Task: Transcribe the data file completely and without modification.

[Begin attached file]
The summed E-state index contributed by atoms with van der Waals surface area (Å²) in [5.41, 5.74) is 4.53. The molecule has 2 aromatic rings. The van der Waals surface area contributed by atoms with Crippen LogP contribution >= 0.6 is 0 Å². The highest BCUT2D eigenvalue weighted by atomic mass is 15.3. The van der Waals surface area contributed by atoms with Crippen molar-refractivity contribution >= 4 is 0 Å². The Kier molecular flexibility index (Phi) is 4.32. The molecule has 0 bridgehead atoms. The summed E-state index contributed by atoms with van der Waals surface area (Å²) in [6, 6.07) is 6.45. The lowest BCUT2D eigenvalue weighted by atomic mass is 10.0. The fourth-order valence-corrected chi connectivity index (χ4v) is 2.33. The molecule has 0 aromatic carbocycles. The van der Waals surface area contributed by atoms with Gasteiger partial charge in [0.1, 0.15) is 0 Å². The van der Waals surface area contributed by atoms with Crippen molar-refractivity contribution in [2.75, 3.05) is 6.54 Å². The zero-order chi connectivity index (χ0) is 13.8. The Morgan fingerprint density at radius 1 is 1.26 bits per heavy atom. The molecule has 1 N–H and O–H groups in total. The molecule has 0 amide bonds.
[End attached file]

The summed E-state index contributed by atoms with van der Waals surface area (Å²) in [5.41, 5.74) is 4.53. The molecule has 2 aromatic rings. The van der Waals surface area contributed by atoms with Crippen LogP contribution >= 0.6 is 0 Å². The highest BCUT2D eigenvalue weighted by atomic mass is 15.3. The van der Waals surface area contributed by atoms with Crippen molar-refractivity contribution >= 4 is 0 Å². The Kier molecular flexibility index (Phi) is 4.32. The molecule has 0 bridgehead atoms. The summed E-state index contributed by atoms with van der Waals surface area (Å²) in [6, 6.07) is 6.45. The lowest BCUT2D eigenvalue weighted by atomic mass is 10.0. The fourth-order valence-corrected chi connectivity index (χ4v) is 2.33. The molecule has 0 aromatic carbocycles. The van der Waals surface area contributed by atoms with Gasteiger partial charge in [0.1, 0.15) is 0 Å². The van der Waals surface area contributed by atoms with Crippen molar-refractivity contribution in [2.75, 3.05) is 6.54 Å². The zero-order chi connectivity index (χ0) is 13.8. The Morgan fingerprint density at radius 1 is 1.26 bits per heavy atom. The molecule has 1 N–H and O–H groups in total. The molecule has 0 amide bonds.